Tech tycoon bets on the Internet of things’ future
By Klint Finley for Wired.com,
TOM SIEBEL HAS a history of placing winning bets. He was an early employee at Oracle, which is still the most widely used enterprise database in the world. He later founded Siebel Systems, a business software company that inspired followers such as Salesforce and Microsoft Dynamics. He sold that company to Oracle in 2006 for $5.8 billion.
His latest bet is that the much-hyped Internet of Things is finally going to take off. But he’s not interested in the plethora of “smart” gadgets aimed at consumers. Siebel wants to connect manufacturing equipment, medical devices, and all the other commercial equipment used by the world’s largest companies. Maybe the way the Internet of Things really grows isn’t so much by letting you control your thermostat with your smartphone; it’s by connecting the physical infrastructure of businesses to help them turn a profit.
This week, Siebel’s latest company, C3 Energy, changed its name to C3 IoT and branched out from its focus on energy utilities to commercial enterprises such as manufacturing, mining, transportation and health care.
“We’re solving problems that have never been solved before.”
C3, which Siebel founded way back in 2008 but has spent most of its existence in research and development, already offers fraud detection software; tools for predicting when equipment may be about to fail; data storage and analysis tools; and a cloud platform that companies can use to build their own applications. Up until now, the company has focused solely on the energy sector, winning customers such as Pacific Gas and Electric Co. and Eneland Eversource Energy. Siebel describes the energy industry as an “early adopter” of the Internet of Things. Utility companies, for example, have installed 50 million network-connected “smart meters” nationwide, according to an Edison Foundation report. Now the company is hoping to offer those same tools to companies in other industries.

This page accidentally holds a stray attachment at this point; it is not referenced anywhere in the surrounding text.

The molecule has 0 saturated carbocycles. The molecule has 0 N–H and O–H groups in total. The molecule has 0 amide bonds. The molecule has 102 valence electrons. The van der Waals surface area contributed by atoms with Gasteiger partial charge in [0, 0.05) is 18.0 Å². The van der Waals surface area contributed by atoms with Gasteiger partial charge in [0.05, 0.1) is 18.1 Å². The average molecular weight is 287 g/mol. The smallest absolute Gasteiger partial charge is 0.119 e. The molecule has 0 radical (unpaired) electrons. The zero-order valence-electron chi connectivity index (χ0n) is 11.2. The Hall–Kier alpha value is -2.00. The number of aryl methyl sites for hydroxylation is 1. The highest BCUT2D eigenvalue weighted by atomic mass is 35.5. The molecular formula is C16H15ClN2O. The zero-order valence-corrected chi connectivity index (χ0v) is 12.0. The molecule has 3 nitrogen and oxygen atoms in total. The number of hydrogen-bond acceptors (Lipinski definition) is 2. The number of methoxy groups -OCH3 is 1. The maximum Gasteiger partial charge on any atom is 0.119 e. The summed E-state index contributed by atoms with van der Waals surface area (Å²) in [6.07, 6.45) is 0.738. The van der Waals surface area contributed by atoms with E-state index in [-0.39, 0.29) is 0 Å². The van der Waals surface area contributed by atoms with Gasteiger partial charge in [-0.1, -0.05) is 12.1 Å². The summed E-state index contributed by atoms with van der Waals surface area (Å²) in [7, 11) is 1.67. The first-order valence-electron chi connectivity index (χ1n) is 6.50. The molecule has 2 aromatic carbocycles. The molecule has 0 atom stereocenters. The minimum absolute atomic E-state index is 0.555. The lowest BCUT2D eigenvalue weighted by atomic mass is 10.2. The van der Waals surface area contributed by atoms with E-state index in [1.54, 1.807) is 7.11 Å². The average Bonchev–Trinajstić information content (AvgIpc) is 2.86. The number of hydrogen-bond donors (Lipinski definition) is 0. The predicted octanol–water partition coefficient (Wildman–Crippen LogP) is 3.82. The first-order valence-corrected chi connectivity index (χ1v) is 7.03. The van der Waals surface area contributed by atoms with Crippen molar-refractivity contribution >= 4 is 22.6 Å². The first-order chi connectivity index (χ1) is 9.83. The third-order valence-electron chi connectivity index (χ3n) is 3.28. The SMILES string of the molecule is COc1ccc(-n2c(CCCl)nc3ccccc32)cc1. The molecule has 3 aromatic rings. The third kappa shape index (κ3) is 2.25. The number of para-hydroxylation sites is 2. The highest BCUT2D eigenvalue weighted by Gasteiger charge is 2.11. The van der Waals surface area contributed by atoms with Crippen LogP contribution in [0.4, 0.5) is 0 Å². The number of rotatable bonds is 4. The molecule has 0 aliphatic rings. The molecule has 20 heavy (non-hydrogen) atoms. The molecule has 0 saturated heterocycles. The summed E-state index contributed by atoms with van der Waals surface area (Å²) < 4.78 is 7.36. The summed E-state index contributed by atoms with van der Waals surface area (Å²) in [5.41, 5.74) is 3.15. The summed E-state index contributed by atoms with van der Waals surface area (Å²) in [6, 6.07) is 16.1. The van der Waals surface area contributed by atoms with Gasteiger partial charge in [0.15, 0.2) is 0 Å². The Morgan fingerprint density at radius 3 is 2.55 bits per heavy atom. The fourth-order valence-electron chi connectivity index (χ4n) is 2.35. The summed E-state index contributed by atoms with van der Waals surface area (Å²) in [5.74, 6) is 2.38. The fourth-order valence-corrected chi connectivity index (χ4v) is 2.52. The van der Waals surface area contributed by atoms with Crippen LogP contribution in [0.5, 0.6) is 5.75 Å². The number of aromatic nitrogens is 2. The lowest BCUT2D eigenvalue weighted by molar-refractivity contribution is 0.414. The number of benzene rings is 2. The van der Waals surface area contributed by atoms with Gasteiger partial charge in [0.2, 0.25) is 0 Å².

If other industries follow suit by using sensors and other network connected devices to improve their efficiency, they could have a larger economic and environmental impact than the “smart home” gadget market. For example, as much as we may fret over our personal carbon footprints, the commercial, industrial, and transportation sectors accounted for a combined 83 percent of all energy use in the US. In 2011, according to the US Energy Information Administration.
Siebel isn’t the only one betting that the industrial Internet of Things is going to be big. Research firm IDC predicts that Internet of Things-related spending will reach $1.7 trillion by 2020, much of it coming from the commercial sector. There are already dozens of companies hoping to soak up some of that money by offering cloud platforms for the Internet of Things, including IBM, Microsoft, Amazon and even General Electric. Siebel hopes that C3 will have an edge over its competition because it’s already proven itself as ready for large-scale industrial use through its work in the energy sector. Maybe that will be enough to get the industrial world to go all in with him.
The article first appeared in Wired.com